Living without waste.
There are loads of simple choices everyone knows about, that we're making everyday. We're trying a little harder to remember them. Here's what we're doing:
Always carrying water bottles,
Remembering the shopping bags, stashing extras in our bags, pockets and car, just in case.
Shopping at bulk foods stores and taking our jars along.
Using lightweight cloth bags for produce.
Avoiding produce with stickers
Taking containers along to a butcher/fishmonger to place meat, poultry or fish in.
If we're caught short, paper bags are acceptable for us - we can compost them or use them for heat.
When eating out, taking our own chopsticks along and finding take away food available in paper or compostable packaging and bringing it home to compost.
Making our own toothpaste and cleaning products.
Using compostable, wooden toothbrushes and cleaning brushes.
Using cloth everything. From hankies, to family cloth (although guests have an ethical, recycled flushable toilet paper option!).
Knitting our own kitchen cloths. This one is made from an old t-shirt.
Composting everything we sweep up or vacuum. Compost heaps don't mind dust.
Remembering to compost the dog and cat poo in the special pet waste worm farm, rather than throw it out in a plastic bag into landfill - yuck!
Making our own pet food.
Making our own tea.
Getting our ferments happening again.
Getting our yoghurt and cheese making act together.
Using and making home made seaweed tea for the garden.
Learning more about the plants we grow and expanding our medicinal herb garden.
Re-evaluating the processes in our business.
Things we've found challenging
Produce without stickers is hard to find! This is why growing our own is important.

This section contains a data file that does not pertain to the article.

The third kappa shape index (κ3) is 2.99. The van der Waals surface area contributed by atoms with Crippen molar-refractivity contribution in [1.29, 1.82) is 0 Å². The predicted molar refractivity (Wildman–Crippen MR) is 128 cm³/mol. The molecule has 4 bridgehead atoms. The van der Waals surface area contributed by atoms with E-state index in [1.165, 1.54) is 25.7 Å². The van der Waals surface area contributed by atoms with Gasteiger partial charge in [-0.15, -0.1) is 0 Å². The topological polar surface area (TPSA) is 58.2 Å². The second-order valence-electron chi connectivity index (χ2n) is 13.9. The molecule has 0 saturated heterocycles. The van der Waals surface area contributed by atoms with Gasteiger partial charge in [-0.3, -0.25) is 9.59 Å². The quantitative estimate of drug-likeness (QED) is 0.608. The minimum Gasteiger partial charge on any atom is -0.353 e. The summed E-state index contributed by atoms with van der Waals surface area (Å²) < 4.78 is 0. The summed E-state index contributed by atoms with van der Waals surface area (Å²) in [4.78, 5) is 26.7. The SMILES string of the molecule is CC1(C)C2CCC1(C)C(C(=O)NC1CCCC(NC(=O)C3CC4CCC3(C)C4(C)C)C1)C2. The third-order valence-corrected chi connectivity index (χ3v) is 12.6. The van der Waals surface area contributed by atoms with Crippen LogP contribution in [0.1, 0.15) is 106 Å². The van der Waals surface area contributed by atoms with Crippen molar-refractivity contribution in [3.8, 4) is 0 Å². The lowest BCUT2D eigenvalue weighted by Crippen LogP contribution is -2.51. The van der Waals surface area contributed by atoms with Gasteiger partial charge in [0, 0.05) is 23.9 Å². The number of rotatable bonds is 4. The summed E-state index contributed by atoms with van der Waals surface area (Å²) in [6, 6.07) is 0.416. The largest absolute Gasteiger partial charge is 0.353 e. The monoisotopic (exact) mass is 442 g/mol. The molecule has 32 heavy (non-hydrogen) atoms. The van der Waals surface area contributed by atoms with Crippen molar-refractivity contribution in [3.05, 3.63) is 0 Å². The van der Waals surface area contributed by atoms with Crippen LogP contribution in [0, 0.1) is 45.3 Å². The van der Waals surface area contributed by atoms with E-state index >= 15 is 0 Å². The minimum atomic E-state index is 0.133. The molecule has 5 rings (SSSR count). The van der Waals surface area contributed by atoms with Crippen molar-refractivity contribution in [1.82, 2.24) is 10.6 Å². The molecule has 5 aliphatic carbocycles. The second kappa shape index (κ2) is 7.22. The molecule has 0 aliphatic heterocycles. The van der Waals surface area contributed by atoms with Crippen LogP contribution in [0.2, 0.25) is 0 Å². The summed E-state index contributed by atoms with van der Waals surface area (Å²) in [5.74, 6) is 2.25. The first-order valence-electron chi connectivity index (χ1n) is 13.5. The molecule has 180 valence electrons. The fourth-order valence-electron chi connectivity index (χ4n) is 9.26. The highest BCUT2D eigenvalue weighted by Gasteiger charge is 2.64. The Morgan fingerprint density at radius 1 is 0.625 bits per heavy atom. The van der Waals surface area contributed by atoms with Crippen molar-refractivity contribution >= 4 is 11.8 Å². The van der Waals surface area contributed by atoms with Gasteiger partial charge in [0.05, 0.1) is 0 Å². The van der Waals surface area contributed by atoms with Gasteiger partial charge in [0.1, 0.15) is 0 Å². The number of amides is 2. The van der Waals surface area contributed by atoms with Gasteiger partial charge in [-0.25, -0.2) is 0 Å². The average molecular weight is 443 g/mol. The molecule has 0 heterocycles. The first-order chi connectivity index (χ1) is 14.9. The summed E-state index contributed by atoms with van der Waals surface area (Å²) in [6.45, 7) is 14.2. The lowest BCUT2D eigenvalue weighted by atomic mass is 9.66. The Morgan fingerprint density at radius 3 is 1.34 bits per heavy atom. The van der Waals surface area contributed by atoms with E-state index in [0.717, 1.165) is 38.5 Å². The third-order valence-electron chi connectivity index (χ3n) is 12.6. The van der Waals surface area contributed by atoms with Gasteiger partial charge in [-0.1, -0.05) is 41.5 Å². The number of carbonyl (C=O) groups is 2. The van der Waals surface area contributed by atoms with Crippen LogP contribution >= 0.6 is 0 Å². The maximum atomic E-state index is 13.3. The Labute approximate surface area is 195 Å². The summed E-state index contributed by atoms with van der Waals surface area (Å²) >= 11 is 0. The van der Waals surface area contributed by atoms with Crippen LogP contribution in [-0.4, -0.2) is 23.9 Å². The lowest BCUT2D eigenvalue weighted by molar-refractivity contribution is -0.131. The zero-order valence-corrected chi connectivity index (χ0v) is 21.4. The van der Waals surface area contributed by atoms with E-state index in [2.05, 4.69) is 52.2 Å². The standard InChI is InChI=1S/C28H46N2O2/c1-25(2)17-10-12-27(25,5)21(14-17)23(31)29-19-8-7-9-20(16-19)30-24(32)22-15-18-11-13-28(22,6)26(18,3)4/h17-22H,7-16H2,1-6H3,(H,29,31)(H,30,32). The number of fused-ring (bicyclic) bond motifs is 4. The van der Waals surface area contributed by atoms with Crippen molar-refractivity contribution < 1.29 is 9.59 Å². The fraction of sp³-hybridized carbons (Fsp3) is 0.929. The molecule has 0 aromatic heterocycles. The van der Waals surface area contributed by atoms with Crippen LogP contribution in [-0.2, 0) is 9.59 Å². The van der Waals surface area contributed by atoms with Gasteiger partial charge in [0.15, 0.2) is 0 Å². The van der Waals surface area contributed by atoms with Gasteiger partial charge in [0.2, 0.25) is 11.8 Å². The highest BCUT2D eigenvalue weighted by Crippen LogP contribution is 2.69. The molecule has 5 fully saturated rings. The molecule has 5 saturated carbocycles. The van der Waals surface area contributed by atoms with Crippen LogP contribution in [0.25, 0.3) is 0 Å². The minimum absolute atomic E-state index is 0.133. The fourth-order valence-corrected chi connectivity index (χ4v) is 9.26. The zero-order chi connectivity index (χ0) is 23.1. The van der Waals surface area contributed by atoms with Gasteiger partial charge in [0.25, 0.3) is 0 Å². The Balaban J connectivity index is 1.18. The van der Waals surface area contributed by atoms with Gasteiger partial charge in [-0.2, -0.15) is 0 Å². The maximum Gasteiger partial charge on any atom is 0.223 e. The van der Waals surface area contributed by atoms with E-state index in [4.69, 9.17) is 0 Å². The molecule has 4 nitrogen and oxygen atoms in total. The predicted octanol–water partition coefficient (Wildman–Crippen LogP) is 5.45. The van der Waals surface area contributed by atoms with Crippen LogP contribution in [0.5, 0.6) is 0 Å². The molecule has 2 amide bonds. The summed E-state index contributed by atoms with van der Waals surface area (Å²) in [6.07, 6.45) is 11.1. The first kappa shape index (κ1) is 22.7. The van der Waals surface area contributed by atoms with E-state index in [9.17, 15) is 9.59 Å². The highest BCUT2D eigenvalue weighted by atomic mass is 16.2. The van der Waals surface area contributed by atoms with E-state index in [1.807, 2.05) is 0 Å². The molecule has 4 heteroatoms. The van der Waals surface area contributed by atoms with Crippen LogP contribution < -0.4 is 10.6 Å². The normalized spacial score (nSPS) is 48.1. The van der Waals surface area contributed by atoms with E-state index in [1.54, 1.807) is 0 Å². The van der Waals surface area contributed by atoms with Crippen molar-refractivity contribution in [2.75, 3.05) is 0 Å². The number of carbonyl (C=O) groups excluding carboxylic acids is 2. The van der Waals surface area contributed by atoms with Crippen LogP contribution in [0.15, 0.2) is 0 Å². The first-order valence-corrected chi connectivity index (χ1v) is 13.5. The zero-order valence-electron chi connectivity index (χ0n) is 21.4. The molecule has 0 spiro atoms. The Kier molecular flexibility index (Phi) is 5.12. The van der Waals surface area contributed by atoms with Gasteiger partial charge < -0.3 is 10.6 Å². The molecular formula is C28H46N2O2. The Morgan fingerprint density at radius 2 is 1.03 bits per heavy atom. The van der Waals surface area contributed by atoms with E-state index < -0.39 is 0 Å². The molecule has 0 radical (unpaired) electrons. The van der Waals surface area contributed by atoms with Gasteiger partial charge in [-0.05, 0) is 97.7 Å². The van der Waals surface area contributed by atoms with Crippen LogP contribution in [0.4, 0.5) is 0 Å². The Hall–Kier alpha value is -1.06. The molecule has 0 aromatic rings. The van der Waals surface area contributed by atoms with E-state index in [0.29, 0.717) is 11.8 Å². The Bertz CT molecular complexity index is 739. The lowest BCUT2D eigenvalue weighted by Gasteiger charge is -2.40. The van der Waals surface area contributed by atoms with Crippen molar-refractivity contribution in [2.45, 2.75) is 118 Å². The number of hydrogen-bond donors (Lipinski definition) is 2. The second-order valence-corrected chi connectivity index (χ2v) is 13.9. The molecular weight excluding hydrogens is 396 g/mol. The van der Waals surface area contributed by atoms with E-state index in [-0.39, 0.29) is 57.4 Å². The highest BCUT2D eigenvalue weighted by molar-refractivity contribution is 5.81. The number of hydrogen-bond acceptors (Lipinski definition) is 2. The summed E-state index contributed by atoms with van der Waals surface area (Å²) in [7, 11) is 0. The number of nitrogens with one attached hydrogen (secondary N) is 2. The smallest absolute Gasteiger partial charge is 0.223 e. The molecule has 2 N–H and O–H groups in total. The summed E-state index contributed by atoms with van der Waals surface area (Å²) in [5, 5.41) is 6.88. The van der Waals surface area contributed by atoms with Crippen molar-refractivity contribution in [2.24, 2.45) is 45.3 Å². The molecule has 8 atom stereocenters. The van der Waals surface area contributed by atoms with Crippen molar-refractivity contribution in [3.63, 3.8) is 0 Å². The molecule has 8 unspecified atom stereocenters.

Dairy is almost always packaged in plastic, foil, or coated cardboard. We're having to compromise by bringing home only what we can repurpose. We're allowing ourselves a maximum of 3L of fresh milk each week and repurposing the packaging to make things we can use in our garden, like seedling containers and plant tags. We have powdered organic milk as back-up too. Our dairy consumption has dropped dramatically, which is a good thing environmentally too as it takes about 1000L of water to make 1L of milk. When our beloved Elgaar dairy is back up and running in a few months, we'll be happily drinking ethically produced milk and using reusable glass instead.
Shop assistants may try to help, but not quite understand what we're doing here. Like the butcher who was happy to sell us a plastic-free chicken - once he'd removed it from the bag. Or the cheese seller who we suspect may have just removed the glad wrap, rather than cutting a fresh slice of parmesan for us. You need to be on the ball when shopping.
In Tasmania, we don't really have a one-stop shop where we can buy everything under one roof. We're travelling to the whole foods shop, the butcher, the farmer's market… We're using the car a little more and being conscious of fitting more into each car trip. We need to look into whether bike or bus travel are viable options for our whole family. At the moment, for a family of five, the car is coming out on top as the best use of energy, money and time.